KAMPALA/ABIDJAN (Reuters) - The capture of Lord’s Resistance Army commander Dominic Ongwen is a major success against the notorious rebel group, but it remains uncertain whether and how the former child soldier might face trial.
Options range from a case at the International Criminal Court, where he is wanted for crimes against humanity, to prosecution or even an amnesty back home.
His eventual fate is likely to have an impact on whether the remnants of the Ugandan rebel group also end Africa’s longest-running armed uprising, which has killed thousands.
Earlier this week, U.S. forces helping track the LRA said a man claiming to be Ongwen had given himself up in the Central African Republic. Uganda said he was in the custody of its forces and would be flown to Uganda.
“Once he’s here then a decision will be taken on what to do with him,” government spokesman Ofwono Opondo told Reuters.
The LRA rose up against the government in northern Uganda in the late 1980s.
Headed by Joseph Kony, a former choirboy who claimed to be guided by spirits only he could hear, it earned a reputation for brutality, abducting children to serve as fighters and sex slaves and mutilating prisoners.
Many of the victims were from the Acholi community the LRA claimed to be defending against the Ugandan government.
In 2003, Uganda referred the LRA to the newly-created ICC. The warrants unsealed two years later for Kony, Ongwen and two other commanders were the first issued by the court in The Hague.
By then, the LRA had largely left Uganda to roam lawless areas of South Sudan, Democratic Republic of Congo and Central African Republic.
Now Ongwen is in custody, rights groups insist he should be sent to The Hague.
“Authorities should seize that opportunity to see that justice is done and he’s surrendered to the ICC,” said Elise Keppler, assistant director of Human Rights Watch’s international justice program.
It is far from certain that will happen, however.
Washington is not a member of the ICC, though it has cooperated with the court to varying degrees in the past.
Ugandan President Yoweri Museveni, meanwhile, has become a vocal opponent of the ICC. He complains it unfairly targets Africans and has called on African nations to pull out of the court.
Ugandan officials have already made clear the ICC is not the only option they are considering for Ongwen.
“When Museveni referred the LRA to the ICC he made a mistake ... Ongwen should be tried here and not anywhere else,” said Christopher Acire, an Acholi member of Uganda’s parliament.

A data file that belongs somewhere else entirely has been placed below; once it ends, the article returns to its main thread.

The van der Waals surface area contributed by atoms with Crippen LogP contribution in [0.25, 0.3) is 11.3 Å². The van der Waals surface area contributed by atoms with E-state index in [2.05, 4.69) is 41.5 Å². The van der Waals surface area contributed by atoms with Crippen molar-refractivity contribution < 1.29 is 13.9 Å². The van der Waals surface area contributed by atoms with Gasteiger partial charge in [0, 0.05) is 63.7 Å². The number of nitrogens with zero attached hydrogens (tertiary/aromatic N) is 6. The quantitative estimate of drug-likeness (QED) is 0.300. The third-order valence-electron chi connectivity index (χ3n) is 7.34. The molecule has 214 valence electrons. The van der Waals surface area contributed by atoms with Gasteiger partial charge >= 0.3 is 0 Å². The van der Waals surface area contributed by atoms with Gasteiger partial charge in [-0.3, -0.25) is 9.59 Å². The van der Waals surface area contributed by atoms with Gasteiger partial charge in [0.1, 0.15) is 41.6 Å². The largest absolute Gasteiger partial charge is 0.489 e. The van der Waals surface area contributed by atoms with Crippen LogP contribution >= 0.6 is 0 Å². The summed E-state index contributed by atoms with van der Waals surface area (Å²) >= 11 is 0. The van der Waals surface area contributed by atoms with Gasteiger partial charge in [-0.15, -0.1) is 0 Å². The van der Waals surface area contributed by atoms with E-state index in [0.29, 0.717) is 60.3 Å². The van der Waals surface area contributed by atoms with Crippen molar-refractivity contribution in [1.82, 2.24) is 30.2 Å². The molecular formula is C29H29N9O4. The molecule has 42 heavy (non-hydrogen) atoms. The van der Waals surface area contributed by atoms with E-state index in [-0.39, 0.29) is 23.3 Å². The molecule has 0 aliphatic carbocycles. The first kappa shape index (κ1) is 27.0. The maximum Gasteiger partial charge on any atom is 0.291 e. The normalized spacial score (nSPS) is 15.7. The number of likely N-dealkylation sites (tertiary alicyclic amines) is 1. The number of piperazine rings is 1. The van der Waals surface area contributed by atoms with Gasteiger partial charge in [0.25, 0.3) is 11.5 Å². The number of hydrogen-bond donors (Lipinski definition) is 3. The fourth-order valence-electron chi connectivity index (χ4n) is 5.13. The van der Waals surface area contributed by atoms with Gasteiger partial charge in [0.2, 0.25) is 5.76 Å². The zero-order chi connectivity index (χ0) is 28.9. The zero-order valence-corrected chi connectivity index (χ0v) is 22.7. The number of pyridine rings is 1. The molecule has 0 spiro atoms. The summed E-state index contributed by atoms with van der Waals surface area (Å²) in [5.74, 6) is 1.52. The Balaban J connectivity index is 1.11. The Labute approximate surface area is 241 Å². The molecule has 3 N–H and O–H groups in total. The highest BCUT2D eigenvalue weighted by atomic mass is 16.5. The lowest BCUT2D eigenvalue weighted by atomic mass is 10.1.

Uganda could mount a legal challenge to the ICC, claiming it is willing and able to try Ongwen on charges substantially similar to the those he faces at The Hague.
Libya and Ivory Coast both attempted this unsuccessfully in the cases of Saif al-Islam Gaddafi, son of the late ruler Muammar Gaddafi, and former Ivorian first lady Simone Gbagbo, who also face charges before the court.
There is a chance Ongwen may face no trial at all.
Under an amnesty law passed in 2000, Uganda has pardoned over 13,000 former rebels.
It is not clear if Ongwen, as an ICC-indictee, would qualify for this. He currently faces no criminal charges in Uganda.
Now 34, Ongwen was himself kidnapped by the LRA as a 10-year-old walking to school, and went on to rise through its ranks.
This past could see him benefit from the Acholi community’s readiness to pardon ex-fighters, especially those forced to commit crimes as children.
Some Acholi figures say his crimes, alleged to include murder and enslavement, have tested the willingness to forgive.
“There is a strong feeling that some people need to be brought to book for their actions ... He’s actually an adult and known for being ferocious,” said Michael Otim, an Acholi who heads the Uganda office of the International Center for Transitional Justice.
Up to 250 LRA fighters remain at large.
“It could have a huge impact on whether LRA fighters that remain within the group are encouraged to come out of the bush or are very discouraged,” said Paul Ronan, director of The Resolve advocacy group.
Additional reporting by Edmund Blair in Nairobi, Thomas Escritt in Amsterdam and Emma Farge in Dakar; Editing by David Lewis and Andrew Roche